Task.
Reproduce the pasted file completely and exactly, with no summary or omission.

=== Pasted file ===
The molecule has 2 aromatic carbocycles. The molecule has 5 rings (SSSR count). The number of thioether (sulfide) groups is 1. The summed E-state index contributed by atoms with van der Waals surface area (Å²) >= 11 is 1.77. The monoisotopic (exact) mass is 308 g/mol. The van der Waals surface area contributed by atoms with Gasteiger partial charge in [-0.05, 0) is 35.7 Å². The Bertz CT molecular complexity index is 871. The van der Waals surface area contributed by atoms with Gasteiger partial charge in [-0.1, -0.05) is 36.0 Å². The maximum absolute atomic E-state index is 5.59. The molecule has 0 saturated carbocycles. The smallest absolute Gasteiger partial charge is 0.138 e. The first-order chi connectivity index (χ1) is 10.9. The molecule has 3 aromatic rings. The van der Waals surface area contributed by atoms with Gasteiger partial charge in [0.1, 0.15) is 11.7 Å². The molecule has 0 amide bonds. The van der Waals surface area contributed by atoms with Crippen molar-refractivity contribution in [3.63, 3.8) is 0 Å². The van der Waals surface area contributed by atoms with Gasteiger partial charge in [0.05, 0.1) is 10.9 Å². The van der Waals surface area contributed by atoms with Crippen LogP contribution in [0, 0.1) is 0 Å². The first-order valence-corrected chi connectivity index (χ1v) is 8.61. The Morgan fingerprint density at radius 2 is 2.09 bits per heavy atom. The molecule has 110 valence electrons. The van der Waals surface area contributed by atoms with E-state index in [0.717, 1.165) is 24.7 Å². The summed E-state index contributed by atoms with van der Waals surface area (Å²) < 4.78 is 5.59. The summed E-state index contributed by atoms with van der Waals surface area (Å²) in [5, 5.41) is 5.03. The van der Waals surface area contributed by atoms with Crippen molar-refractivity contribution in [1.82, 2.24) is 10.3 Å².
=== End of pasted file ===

The molecule has 2 aromatic carbocycles. The molecule has 5 rings (SSSR count). The number of thioether (sulfide) groups is 1. The summed E-state index contributed by atoms with van der Waals surface area (Å²) >= 11 is 1.77. The monoisotopic (exact) mass is 308 g/mol. The van der Waals surface area contributed by atoms with Gasteiger partial charge in [-0.05, 0) is 35.7 Å². The Bertz CT molecular complexity index is 871. The van der Waals surface area contributed by atoms with Gasteiger partial charge in [-0.1, -0.05) is 36.0 Å². The maximum absolute atomic E-state index is 5.59. The molecule has 0 saturated carbocycles. The smallest absolute Gasteiger partial charge is 0.138 e. The first-order chi connectivity index (χ1) is 10.9. The molecule has 3 aromatic rings. The van der Waals surface area contributed by atoms with Gasteiger partial charge in [0.1, 0.15) is 11.7 Å². The molecule has 0 amide bonds. The van der Waals surface area contributed by atoms with Crippen molar-refractivity contribution in [3.63, 3.8) is 0 Å². The van der Waals surface area contributed by atoms with Gasteiger partial charge in [0.05, 0.1) is 10.9 Å². The van der Waals surface area contributed by atoms with Crippen LogP contribution in [0, 0.1) is 0 Å². The first-order valence-corrected chi connectivity index (χ1v) is 8.61. The Morgan fingerprint density at radius 2 is 2.09 bits per heavy atom. The molecule has 110 valence electrons. The van der Waals surface area contributed by atoms with E-state index in [0.717, 1.165) is 24.7 Å². The summed E-state index contributed by atoms with van der Waals surface area (Å²) < 4.78 is 5.59. The summed E-state index contributed by atoms with van der Waals surface area (Å²) in [5, 5.41) is 5.03. The van der Waals surface area contributed by atoms with Crippen molar-refractivity contribution in [1.82, 2.24) is 10.3 Å².